By Jay Shareef and Chris Rhoads
Annuities have gained significant popularity over the last year or so as investors have shied away from rising interest rates and market volatility. In fact, annuity sales hit record highs in 2022, reaching $80.7 billion in the third quarter alone, and the overall annuity market is expected to grow to $298.7 billion by 2026. So what exactly are annuities and what makes them so attractive right now?
An annuity is an insurance product that pays out a stream of income either for a set period of time or for life. Similar to other insurance policies, you sign a contract with an insurance company where you agree to pay a premium amount (either lump-sum or monthly payments). These funds are then invested by the insurance company and paid out to you at some point in the future.
An annuity essentially functions as insurance against the risk of outliving your retirement funds. Annuity income is guaranteed based on the terms of the contract and will be paid out even if the underlying investments do not perform well or the account is depleted early.
There are three main types of annuities:
- Fixed: Guarantees a minimum interest rate and a fixed number of payments for a set period of time.
- Variable: Allows the purchaser to choose different investment options which yield higher or lower returns based on performance.
- Indexed: Pays a capped interest rate based on a stock market index like the S&P 500.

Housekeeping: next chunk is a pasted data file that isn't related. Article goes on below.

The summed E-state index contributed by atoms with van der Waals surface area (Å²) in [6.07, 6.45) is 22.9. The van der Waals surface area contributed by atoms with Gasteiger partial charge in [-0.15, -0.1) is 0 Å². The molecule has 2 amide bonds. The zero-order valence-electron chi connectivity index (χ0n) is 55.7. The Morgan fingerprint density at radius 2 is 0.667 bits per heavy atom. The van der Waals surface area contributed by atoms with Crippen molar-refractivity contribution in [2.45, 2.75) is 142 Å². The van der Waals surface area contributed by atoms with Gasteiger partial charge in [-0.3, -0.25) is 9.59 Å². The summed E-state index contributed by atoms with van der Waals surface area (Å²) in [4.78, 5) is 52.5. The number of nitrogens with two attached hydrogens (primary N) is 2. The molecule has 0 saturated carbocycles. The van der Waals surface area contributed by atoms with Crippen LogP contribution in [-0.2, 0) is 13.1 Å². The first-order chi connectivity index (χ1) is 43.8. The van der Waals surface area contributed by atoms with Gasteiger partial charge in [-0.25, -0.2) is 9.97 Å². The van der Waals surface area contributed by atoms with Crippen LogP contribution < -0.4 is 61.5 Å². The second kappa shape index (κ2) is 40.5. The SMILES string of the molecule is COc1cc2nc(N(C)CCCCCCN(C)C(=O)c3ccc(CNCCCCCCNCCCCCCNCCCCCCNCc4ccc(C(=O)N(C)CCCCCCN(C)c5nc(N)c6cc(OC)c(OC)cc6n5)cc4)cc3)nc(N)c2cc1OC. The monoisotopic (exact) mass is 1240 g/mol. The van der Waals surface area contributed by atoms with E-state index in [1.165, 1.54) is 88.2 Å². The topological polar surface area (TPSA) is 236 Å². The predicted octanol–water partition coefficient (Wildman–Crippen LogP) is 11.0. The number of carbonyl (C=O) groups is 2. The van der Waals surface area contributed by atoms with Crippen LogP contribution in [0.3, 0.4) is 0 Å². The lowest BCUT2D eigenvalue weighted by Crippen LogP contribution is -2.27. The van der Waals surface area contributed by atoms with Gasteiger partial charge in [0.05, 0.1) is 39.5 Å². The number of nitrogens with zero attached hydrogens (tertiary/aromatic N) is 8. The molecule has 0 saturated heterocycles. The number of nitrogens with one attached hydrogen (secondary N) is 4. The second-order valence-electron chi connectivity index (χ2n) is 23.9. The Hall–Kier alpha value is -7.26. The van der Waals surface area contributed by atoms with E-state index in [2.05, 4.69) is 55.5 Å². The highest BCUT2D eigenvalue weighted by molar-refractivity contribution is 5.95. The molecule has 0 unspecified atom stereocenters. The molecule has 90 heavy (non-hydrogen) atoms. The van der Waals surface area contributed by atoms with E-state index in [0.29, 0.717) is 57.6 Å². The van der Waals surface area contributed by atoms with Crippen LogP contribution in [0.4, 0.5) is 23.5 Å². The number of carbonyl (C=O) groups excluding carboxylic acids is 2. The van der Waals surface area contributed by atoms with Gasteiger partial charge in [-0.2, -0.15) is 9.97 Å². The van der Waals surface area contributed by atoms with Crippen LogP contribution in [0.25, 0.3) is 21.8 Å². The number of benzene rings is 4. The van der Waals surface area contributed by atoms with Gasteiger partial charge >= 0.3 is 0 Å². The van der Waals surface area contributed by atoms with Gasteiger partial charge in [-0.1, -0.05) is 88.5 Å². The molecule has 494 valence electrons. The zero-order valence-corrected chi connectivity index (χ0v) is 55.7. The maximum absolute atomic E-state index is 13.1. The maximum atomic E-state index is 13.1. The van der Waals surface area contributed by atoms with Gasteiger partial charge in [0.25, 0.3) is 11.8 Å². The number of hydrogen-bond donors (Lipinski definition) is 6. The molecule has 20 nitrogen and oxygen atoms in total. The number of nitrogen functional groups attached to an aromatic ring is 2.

Annuity sales have skyrocketed in 2022, in part due to the uncertainty in the stock market. Rising interest rates and volatile stock performances have investors flocking to safer investments like certificates of deposit, money market accounts, U.S. Treasuries, and annuity products.
Here are some of the benefits an annuity can provide:
The guaranteed income element is one of the biggest advantages of an annuity. If you’re worried about outliving your money in retirement, an annuity ensures you have supplemental income for the rest of your life, or for whatever time period is stipulated in the contract. There are many different types of annuities on the market, so the exact amount and number of payments you’ll receive may vary. Before you buy an annuity, it is crucial that you understand the terms and conditions.
Annuities insure against downside risk and can provide a buffer against stock market volatility. If you purchase an annuity that has a fixed interest rate of, say, 7% you are guaranteed to earn that much regardless of how the stock market actually performs. This can be a huge relief during times of extreme market volatility as we’ve seen over the last year. The downside? If there’s a cap on your interest or you have a fixed rate, you won’t be able to take advantage of the upswing if the stock market returns more than 7%.